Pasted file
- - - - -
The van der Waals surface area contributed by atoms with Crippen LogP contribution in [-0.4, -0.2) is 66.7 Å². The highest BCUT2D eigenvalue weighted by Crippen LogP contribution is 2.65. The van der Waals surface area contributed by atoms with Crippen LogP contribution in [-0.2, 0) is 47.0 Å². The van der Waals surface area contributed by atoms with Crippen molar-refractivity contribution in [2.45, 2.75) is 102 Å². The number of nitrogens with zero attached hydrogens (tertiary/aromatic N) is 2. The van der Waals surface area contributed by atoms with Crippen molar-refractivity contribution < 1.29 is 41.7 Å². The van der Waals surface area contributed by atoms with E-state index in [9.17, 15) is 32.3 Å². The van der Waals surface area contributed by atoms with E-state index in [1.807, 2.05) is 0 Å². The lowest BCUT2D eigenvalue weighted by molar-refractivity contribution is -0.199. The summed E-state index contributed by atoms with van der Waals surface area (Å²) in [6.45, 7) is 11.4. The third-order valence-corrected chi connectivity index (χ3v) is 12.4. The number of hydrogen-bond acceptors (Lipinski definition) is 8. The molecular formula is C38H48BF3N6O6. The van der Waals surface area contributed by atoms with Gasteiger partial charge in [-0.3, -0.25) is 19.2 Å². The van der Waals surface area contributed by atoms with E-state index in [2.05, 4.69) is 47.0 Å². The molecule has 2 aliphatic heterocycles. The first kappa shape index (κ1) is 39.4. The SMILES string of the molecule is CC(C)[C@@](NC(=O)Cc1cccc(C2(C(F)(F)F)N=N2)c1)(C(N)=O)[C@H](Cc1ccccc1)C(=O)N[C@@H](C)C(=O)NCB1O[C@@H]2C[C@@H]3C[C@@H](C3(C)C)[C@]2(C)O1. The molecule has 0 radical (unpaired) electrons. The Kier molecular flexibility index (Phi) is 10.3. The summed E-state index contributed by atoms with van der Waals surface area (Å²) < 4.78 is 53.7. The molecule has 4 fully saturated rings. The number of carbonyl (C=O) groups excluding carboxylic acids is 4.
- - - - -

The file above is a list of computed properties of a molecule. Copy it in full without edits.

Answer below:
The van der Waals surface area contributed by atoms with Crippen LogP contribution in [-0.4, -0.2) is 66.7 Å². The highest BCUT2D eigenvalue weighted by Crippen LogP contribution is 2.65. The van der Waals surface area contributed by atoms with Crippen LogP contribution in [-0.2, 0) is 47.0 Å². The van der Waals surface area contributed by atoms with Crippen molar-refractivity contribution in [2.45, 2.75) is 102 Å². The number of nitrogens with zero attached hydrogens (tertiary/aromatic N) is 2. The van der Waals surface area contributed by atoms with Crippen molar-refractivity contribution < 1.29 is 41.7 Å². The van der Waals surface area contributed by atoms with E-state index in [9.17, 15) is 32.3 Å². The van der Waals surface area contributed by atoms with E-state index in [1.807, 2.05) is 0 Å². The lowest BCUT2D eigenvalue weighted by molar-refractivity contribution is -0.199. The summed E-state index contributed by atoms with van der Waals surface area (Å²) in [6.45, 7) is 11.4. The third-order valence-corrected chi connectivity index (χ3v) is 12.4. The number of hydrogen-bond acceptors (Lipinski definition) is 8. The molecular formula is C38H48BF3N6O6. The van der Waals surface area contributed by atoms with Gasteiger partial charge in [-0.3, -0.25) is 19.2 Å². The van der Waals surface area contributed by atoms with E-state index in [2.05, 4.69) is 47.0 Å². The molecule has 2 aliphatic heterocycles. The first kappa shape index (κ1) is 39.4. The SMILES string of the molecule is CC(C)[C@@](NC(=O)Cc1cccc(C2(C(F)(F)F)N=N2)c1)(C(N)=O)[C@H](Cc1ccccc1)C(=O)N[C@@H](C)C(=O)NCB1O[C@@H]2C[C@@H]3C[C@@H](C3(C)C)[C@]2(C)O1. The molecule has 0 radical (unpaired) electrons. The Kier molecular flexibility index (Phi) is 10.3. The summed E-state index contributed by atoms with van der Waals surface area (Å²) < 4.78 is 53.7. The molecule has 4 fully saturated rings. The number of carbonyl (C=O) groups excluding carboxylic acids is 4.